Uriah Heep started rehearsals almost immediately with their new vocalist, with a view to fulfilling existing commitments in America in the late summer, and in Yugoslavia and Australia in the autumn.

Uriah Heep in 1976

Solo career (1975–1984)[edit]

Byron recorded three solo albums: Take No Prisoners in 1975, Baby Faced Killer in 1978, and That Was Only Yesterday. The latter was recorded in 1984, one year before his death.

With Rough Diamond (1977)[edit]

Determined to get his career going again Byron teamed up with former Colosseum / Humble Pie guitarist Clem Clempson and former Wings drummer Geoff Britton to form Rough Diamond. They recorded one self-titled LP for Island Records (ILPS 9490) in March 1977. The album sold poorly and Byron quit.

The Byron Band (1980–1982)[edit]

Next, Byron got together with lauded guitarist Robin George and formed The Byron Band. They were signed to Creole Records and debuted with the single "Every Inch of the Way/Routine" (CR 8). This was followed by the single "Never Say Die/ Tired Eyes" (CR 12), before the release of the 1981 album On the Rocks (CRX 2). However, as with his previous band Rough Diamond, neither critical nor commercial acclaim was forthcoming.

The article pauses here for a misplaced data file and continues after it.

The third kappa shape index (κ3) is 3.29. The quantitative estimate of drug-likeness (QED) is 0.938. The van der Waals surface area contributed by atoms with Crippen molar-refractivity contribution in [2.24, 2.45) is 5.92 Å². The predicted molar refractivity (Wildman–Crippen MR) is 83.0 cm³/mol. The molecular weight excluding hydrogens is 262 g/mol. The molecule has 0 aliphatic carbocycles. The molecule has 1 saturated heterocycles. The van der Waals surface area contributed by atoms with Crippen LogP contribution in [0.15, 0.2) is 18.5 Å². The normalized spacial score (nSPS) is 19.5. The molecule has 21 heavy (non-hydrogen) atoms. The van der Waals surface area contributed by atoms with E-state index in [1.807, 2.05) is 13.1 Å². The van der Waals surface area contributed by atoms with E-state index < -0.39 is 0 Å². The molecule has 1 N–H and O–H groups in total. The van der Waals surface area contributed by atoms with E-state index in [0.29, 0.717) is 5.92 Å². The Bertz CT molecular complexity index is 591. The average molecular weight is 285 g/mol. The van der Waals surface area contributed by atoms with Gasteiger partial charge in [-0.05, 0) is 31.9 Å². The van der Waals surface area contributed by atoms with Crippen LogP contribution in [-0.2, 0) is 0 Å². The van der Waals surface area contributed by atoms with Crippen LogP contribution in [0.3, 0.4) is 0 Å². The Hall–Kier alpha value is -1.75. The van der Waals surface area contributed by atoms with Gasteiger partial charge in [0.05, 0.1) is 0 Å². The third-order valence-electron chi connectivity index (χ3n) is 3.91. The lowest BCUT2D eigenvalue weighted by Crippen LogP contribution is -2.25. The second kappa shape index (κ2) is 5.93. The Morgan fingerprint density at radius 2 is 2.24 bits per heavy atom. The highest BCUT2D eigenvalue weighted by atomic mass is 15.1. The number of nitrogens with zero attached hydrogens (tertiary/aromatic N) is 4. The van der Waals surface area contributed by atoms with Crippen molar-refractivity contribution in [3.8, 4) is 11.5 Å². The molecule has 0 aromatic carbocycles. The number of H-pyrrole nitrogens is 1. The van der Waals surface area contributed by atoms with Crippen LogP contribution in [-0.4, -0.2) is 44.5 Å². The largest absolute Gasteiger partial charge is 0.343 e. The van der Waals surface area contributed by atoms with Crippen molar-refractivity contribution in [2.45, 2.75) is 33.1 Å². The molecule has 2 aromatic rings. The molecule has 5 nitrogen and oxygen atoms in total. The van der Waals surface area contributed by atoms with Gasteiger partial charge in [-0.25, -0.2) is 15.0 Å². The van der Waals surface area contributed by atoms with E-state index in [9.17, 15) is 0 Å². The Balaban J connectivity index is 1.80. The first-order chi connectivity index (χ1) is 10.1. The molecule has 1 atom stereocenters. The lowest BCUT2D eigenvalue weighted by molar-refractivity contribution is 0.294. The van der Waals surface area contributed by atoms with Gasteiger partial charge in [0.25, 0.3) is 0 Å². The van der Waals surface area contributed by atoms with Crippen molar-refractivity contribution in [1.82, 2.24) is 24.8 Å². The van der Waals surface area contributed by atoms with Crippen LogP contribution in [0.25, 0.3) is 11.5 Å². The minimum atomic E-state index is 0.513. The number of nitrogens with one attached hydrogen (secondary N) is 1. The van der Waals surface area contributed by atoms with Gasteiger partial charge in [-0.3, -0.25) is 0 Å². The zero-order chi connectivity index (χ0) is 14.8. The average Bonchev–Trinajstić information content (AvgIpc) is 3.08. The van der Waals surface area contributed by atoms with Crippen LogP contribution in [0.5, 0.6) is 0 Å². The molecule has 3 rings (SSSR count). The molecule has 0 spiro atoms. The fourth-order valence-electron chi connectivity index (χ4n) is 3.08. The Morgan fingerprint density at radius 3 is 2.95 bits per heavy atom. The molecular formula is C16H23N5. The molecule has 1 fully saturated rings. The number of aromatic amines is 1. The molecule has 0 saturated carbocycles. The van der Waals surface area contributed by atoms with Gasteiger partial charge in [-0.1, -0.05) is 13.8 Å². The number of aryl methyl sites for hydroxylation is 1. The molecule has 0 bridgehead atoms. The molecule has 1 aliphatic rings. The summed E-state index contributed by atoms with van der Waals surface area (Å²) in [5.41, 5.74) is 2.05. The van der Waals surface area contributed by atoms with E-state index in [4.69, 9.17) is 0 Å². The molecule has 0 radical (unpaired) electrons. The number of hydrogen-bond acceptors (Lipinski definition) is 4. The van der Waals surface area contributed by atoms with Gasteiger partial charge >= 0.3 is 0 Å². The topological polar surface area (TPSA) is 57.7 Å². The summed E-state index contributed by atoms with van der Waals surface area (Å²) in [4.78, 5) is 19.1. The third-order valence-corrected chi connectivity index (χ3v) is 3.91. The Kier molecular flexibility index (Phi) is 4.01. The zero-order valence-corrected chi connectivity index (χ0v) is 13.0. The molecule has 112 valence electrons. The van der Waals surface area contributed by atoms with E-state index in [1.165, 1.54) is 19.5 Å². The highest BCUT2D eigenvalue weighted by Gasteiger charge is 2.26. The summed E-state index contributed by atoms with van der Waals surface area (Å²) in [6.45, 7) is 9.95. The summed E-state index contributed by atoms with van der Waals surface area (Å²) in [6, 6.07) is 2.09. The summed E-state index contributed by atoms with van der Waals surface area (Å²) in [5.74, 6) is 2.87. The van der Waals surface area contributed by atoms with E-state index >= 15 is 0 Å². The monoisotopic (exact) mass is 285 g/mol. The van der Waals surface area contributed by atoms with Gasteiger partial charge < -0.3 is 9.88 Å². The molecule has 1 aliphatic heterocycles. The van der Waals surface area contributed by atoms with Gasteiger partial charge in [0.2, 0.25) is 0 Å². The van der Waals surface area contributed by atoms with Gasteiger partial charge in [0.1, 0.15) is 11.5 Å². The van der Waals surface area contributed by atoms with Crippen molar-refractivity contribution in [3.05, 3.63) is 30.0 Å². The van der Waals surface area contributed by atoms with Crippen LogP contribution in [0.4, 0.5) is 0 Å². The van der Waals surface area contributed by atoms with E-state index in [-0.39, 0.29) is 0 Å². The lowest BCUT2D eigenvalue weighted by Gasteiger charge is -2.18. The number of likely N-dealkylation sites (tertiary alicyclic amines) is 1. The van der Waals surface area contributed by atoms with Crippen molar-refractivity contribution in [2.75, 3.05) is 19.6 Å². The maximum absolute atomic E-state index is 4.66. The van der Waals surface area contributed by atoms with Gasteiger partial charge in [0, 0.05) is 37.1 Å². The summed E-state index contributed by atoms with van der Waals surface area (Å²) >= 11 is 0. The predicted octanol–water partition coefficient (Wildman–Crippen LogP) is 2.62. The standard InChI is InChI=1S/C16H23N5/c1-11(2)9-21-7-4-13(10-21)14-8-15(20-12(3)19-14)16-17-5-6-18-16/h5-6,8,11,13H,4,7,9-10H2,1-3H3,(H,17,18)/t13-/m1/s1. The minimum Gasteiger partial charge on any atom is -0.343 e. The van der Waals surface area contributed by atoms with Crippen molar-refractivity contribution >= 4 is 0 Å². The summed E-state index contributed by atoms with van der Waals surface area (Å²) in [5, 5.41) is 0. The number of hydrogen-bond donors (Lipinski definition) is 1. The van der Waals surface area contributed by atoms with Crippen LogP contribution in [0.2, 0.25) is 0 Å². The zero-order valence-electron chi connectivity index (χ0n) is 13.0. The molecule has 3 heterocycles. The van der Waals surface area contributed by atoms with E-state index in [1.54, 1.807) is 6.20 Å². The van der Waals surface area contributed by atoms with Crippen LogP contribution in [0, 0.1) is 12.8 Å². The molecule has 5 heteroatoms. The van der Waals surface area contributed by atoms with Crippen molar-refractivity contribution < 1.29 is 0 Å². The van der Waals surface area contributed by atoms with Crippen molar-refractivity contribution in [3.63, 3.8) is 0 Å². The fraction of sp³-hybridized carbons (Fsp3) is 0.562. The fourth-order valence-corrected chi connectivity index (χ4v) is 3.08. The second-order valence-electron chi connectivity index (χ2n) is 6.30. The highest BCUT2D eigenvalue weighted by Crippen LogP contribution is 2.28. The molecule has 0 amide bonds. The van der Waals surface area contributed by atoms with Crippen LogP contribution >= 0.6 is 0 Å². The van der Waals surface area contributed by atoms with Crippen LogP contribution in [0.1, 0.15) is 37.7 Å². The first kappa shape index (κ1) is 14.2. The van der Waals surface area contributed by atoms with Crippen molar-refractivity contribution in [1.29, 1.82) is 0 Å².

Lost and Found is a 2-Disc album that includes demos and live recordings by the Byron Band, which spans two years from 1980–1982. It also includes a Robin George solo track.

Background[edit]

Despite his vocal range (paired with a sense of dynamics), and a charismatic stage presence, Byron was dismissed from Uriah Heep in 1976, at the demand of keyboardist Ken Hensley (the band's primary songwriter), who gave the ultimatum "it's him or me" to band manager Gerry Bron, citing Byron's increasingly erratic behaviour due to alcohol abuse.[citation needed] Mick Box and Trevor Bolder, of Uriah Heep, invited Byron to re-join the band in 1981, after Ken Hensley left, but Byron refused.[citation needed]

Death[edit]

Byron died of alcohol-related complications, including liver disease and seizures, at his home in Berkshire on 28 February 1985. He was 38 years old.[5]

On BBC Radio's The Friday Rock Show Tommy Vance played "July Morning" in tribute.

On the "Equator" tour, around the time of Byron's passing, Uriah Heep would dedicate "The Wizard" to him.

Discography[edit]

Solo albums[edit]

with the Byron Band[edit]

with Uriah Heep[edit]

with Rough Diamond[edit]

References[edit]

  1. ^ Ankeny, Jason. "David Byron (Biography)". AllMusic. All Media Guide. Retrieved 21 December 2009.
  2. ^ "eFortress.com". Users.efortress.com. Archived from the original on 28 September 2007. Retrieved 23 July 2014.
  3. ^ http://www.tartareandesire.com/interviews/kingdiamond.html
  4. ^ "Uriah Sack Byron", New Musical Express, July 1976
  5. ^ "Literature Study Guides – By Popularity". eNotes.com. Retrieved 23 July 2014.

External links[edit]